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Using Preclinical Data in Phase I Oncology Trials: A Bayesian Decision-Theoretic Approach
The principal aim of phase I oncology trials is to estimate the maximum tolerated dose (MTD) of a novel compound. Empirical procedures or algorithmic designs, such as the ‘3+3’ design, can lead to falsely identifying an MTD as well as exposing patients to toxic or pharmacologically inactive doses. Yet information on the relationship between dose and toxicity will be available from preclinical studies by the time first-in-man trials are conducted. Using preclinical data to specify a prior for the human dose-toxicity model parameter(s) can improve interim dose recommendations and precision for estimating the MTD. Such advantages, however, must be balanced against the risk that more patients will possibly be treated with excessively toxic doses in the case of a prior-data conflict. We make a proposal for how to measure and address a prior-data conflict in a sequential study with a small sample size. Animal data are translated onto the human dosing scale and incorporated via a robust two-component mixture prior for the parameters of the human dose-toxicity relationship. The weights placed on each component of the prior are chosen empirically and updated dynamically as the trial progresses and more data accrue. After completion of each cohort, we use a Bayesian decision-theoretic approach to evaluate the predictive utility of the animal data for the observed human toxicity outcomes, reflecting the degree of agreement between dose-toxicity relationships. The proposed methodology is illustrated through data examples and an extensive simulation study. To evaluate the performance of our novel approach, we also compare it with alternative Bayesian dose-finding approaches driven by weakly-informative priors.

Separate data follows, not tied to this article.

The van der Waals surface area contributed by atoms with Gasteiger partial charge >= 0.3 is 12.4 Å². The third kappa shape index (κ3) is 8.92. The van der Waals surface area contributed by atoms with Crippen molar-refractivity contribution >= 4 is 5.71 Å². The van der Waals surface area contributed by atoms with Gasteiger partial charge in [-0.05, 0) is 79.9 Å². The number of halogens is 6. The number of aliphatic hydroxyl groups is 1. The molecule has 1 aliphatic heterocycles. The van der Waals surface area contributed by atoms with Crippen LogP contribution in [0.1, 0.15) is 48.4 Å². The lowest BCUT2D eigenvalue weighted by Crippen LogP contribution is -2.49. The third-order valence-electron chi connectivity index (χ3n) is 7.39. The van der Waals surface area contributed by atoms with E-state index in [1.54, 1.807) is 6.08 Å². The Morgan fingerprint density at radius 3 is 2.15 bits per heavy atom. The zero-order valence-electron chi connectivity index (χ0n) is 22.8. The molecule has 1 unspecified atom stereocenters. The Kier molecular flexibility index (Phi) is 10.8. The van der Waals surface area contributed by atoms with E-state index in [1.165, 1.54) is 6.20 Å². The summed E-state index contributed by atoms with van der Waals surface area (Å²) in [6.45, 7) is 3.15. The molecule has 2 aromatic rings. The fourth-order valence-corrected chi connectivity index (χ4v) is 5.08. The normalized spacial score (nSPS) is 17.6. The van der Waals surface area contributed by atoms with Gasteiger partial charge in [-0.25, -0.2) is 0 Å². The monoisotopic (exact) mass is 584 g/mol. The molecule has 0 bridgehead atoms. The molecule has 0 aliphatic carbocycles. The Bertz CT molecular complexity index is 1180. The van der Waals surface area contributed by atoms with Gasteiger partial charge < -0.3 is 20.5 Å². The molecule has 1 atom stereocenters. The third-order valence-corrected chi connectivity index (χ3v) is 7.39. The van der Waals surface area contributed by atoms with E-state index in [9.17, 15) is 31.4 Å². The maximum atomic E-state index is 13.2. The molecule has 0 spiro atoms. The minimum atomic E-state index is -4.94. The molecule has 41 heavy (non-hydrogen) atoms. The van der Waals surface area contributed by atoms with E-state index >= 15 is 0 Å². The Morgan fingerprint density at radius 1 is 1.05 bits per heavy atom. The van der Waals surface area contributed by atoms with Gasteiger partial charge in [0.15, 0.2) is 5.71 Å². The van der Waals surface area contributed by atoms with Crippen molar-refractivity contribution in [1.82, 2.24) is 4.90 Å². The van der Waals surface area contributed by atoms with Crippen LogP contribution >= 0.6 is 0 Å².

Learning Objectives:
1. To learn Bayesian methods for adaptive dose-escalation in oncology trials and to consider Bayesian decision-theoretic approach to dose-finding problems
2. To understand prior-data conflicts in a sequential study and hear about future research

Sep 1, 2020 11:00 AM in Eastern Time (US and Canada)

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